Technology in the ACA - A guide to the main topics

Hello!  My name’s David Lyford-Smith, and I’m a manager in the ICAEW’s IT Faculty.  One of the faculty’s roles is in advising on technology trends and topics as they relate to the ACA, and helping Learning & Professional Development to keep the ACA up to date on its coverage of technology topics.  Since joining the faculty I have been leading our work in this area, and today I have a bit of an update for you on the changes in the ACA, but also on some helpful faculty resources and publications that you may find useful when looking into these topics.

Year on year, the ACA syllabus is incorporating steadily more technology topics.  The 2018 changes and key topics outlined below build on existing content within the 2017 syllabus.  Furthermore, technology isn’t just something that’s constrained to one level of the syllabus or to one module.  Technology and its impact are covered throughout the ACA, from certificate to advanced level and embedded in each module.  However, two modules are particular tied in to the topic, and are being renamed to reflect that:

  • Business and Finance becomes Business, Technology and Finance
  • Business Strategy becomes Business Strategy and Technology

The impact of technology goes beyond just the syllabus content; there is also now an increased focus in the professional skills ladders on the skills needed in an era of technological change – be it adaptability or critical thinking.  And of course we have now introduced computer-based exams for some modules.

The technology content in the ACA is focused on a particular set of key technology trends.  Below, I outline each, and provide some links to relevant IT Faculty content.

Big data and analytics

Ever-increasing volumes of data are being produced by organisations, and both structured and unstructured data are playing a larger and larger role in business decision making.  The audit profession is taking a lead in using new analytical capabilities to reduce manual testing and increase audit efficiency.

A series of publications are available on the subject:

Cloud computing

More and more companies are looking to the cloud for their service, outsourcing their server, storage, calculation and other computing needs rather than solving the problems themselves.  Cloud accounting software such as Xero has been a particular trend in the accounting space. 

The Internet of Things

As more and more everyday objects become linked with the internet – from ID chips to smart devices, automatic order buttons or personal fitness trackers – the Internet of Things steadily grows.  The term covers any and all internet-enabled devices, from the personal devices that many of us use, to intricate sensor-driven robot warehouses.  Accountants will need to be aware of the multitudinous new services and business models that will result. 

Cybersecurity

With stories breaking frequently about high-profile security breaches at even the largest of companies, cybersecurity is charging up the priority list for boards to consider.  The costs of a breach can be significant, not only in the cost to repair, but also in reputational damage.  Accountants can help clients be prepared.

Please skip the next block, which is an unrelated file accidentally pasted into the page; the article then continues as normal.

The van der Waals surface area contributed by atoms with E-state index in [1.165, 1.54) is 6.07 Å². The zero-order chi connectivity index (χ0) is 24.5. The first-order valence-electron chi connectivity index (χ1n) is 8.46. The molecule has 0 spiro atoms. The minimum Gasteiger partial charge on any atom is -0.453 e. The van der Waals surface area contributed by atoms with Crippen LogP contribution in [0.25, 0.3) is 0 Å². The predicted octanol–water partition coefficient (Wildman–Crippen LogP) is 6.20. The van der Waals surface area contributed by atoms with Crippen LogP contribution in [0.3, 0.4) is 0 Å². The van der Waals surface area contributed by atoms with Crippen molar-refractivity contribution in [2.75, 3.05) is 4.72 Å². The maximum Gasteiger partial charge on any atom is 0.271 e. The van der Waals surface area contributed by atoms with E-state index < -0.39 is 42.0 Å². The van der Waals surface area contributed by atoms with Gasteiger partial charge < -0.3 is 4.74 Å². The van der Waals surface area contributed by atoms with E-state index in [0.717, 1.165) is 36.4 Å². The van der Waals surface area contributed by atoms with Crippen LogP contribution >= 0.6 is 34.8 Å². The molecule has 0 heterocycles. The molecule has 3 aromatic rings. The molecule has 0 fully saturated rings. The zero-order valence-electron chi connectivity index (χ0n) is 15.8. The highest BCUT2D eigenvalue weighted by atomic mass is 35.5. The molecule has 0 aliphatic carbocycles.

There are many ICAEW resources in this area; most are indexed at this hub site.

Distributed ledger technologies, including blockchain

Blockchain is the distributed ledger system that underlies the online cash bitcoin.  It allows a network of participants to share transactions and information with one another with absolute security and without the need for a central controlling party.  Blockchain is a potentially revolutionary technology for how transactions are made and stored, and accountants may be positioned to take a lead on how it is implemented and used. 

Digitalisation of tax

HMRC’s ‘Making Tax Digital’ programme is the second major wave for digitalisation of the UK system.  In tax administrations around the world, interaction between the taxman and the taxpayer is increasingly headed to digital communication.  Not only is the medium changing, but there are other significant changes for accountants, such as the rise of pre-populated tax returns that are primarily prepared by the tax authority, rather than the taxpayer.

 

There are also other trends on the horizon – most importantly, AI and automation.  As machine learning and other techniques feed ever-faster improvements in the capabilities of automated systems, the long term prospect may be that many of the current preoccupations of the accounting profession become partially or completely automated.  The profession will have an interesting time adapting to new ways of working, in particular looking to capitalise on opportunities to work alongside AI systems to deliver powerful new insights and services.

The march of technology is speeding up, not slowing down – but we are keeping ahead of it, and planning for technology in the 2019 syllabus is already underway.  Whatever twists are coming down the line, we’re here to respond to them.

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